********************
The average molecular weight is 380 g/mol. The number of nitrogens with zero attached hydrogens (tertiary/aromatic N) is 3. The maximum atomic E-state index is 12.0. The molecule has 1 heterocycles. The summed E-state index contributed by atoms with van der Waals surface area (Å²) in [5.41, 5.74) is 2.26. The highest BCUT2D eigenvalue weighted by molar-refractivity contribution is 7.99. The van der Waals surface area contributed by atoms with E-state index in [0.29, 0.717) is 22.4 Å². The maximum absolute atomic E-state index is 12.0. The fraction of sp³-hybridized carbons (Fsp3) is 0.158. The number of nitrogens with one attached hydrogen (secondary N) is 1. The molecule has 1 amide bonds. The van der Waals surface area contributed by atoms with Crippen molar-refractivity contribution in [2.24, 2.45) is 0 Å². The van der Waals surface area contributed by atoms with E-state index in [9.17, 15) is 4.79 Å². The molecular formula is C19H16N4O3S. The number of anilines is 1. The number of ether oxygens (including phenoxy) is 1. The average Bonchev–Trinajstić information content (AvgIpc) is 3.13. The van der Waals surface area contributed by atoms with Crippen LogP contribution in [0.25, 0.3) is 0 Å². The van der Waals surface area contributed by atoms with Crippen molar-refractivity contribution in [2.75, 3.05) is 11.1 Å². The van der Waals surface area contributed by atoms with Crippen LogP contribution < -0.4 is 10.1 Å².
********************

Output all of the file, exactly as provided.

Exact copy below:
The average molecular weight is 380 g/mol. The number of nitrogens with zero attached hydrogens (tertiary/aromatic N) is 3. The maximum atomic E-state index is 12.0. The molecule has 1 heterocycles. The summed E-state index contributed by atoms with van der Waals surface area (Å²) in [5.41, 5.74) is 2.26. The highest BCUT2D eigenvalue weighted by molar-refractivity contribution is 7.99. The van der Waals surface area contributed by atoms with E-state index in [0.29, 0.717) is 22.4 Å². The maximum absolute atomic E-state index is 12.0. The fraction of sp³-hybridized carbons (Fsp3) is 0.158. The number of nitrogens with one attached hydrogen (secondary N) is 1. The molecule has 1 amide bonds. The van der Waals surface area contributed by atoms with Crippen molar-refractivity contribution in [2.24, 2.45) is 0 Å². The van der Waals surface area contributed by atoms with E-state index in [9.17, 15) is 4.79 Å². The molecular formula is C19H16N4O3S. The number of anilines is 1. The number of ether oxygens (including phenoxy) is 1. The average Bonchev–Trinajstić information content (AvgIpc) is 3.13. The van der Waals surface area contributed by atoms with Crippen LogP contribution in [0.25, 0.3) is 0 Å². The van der Waals surface area contributed by atoms with Crippen molar-refractivity contribution in [2.75, 3.05) is 11.1 Å². The van der Waals surface area contributed by atoms with Crippen LogP contribution < -0.4 is 10.1 Å².